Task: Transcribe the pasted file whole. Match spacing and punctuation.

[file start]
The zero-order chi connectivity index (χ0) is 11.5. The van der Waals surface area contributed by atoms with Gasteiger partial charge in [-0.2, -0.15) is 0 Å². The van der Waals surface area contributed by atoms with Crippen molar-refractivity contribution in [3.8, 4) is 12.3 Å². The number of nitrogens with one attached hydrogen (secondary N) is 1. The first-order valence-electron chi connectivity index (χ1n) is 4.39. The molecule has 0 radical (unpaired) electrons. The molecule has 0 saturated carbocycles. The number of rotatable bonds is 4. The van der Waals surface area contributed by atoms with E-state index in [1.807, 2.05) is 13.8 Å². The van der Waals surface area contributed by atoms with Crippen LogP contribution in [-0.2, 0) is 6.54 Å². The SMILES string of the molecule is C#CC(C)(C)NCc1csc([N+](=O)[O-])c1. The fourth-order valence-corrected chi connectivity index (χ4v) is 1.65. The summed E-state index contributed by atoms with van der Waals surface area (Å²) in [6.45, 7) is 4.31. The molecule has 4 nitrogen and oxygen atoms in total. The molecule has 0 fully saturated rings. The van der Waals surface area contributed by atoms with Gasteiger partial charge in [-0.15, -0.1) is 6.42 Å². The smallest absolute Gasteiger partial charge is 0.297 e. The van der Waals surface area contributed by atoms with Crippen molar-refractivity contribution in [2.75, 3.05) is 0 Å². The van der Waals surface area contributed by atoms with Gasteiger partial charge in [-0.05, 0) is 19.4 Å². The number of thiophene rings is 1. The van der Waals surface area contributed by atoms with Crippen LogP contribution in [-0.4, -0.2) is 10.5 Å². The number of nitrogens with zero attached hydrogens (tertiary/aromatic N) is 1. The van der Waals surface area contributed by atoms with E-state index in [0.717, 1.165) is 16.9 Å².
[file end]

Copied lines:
The zero-order chi connectivity index (χ0) is 11.5. The van der Waals surface area contributed by atoms with Gasteiger partial charge in [-0.2, -0.15) is 0 Å². The van der Waals surface area contributed by atoms with Crippen molar-refractivity contribution in [3.8, 4) is 12.3 Å². The number of nitrogens with one attached hydrogen (secondary N) is 1. The first-order valence-electron chi connectivity index (χ1n) is 4.39. The molecule has 0 radical (unpaired) electrons. The molecule has 0 saturated carbocycles. The number of rotatable bonds is 4. The van der Waals surface area contributed by atoms with E-state index in [1.807, 2.05) is 13.8 Å². The van der Waals surface area contributed by atoms with Crippen LogP contribution in [-0.2, 0) is 6.54 Å². The SMILES string of the molecule is C#CC(C)(C)NCc1csc([N+](=O)[O-])c1. The fourth-order valence-corrected chi connectivity index (χ4v) is 1.65. The summed E-state index contributed by atoms with van der Waals surface area (Å²) in [6.45, 7) is 4.31. The molecule has 4 nitrogen and oxygen atoms in total. The molecule has 0 fully saturated rings. The van der Waals surface area contributed by atoms with Gasteiger partial charge in [-0.15, -0.1) is 6.42 Å². The smallest absolute Gasteiger partial charge is 0.297 e. The van der Waals surface area contributed by atoms with Crippen molar-refractivity contribution in [2.75, 3.05) is 0 Å². The van der Waals surface area contributed by atoms with Gasteiger partial charge in [-0.05, 0) is 19.4 Å². The number of thiophene rings is 1. The van der Waals surface area contributed by atoms with Crippen LogP contribution in [-0.4, -0.2) is 10.5 Å². The number of nitrogens with zero attached hydrogens (tertiary/aromatic N) is 1. The van der Waals surface area contributed by atoms with E-state index in [0.717, 1.165) is 16.9 Å².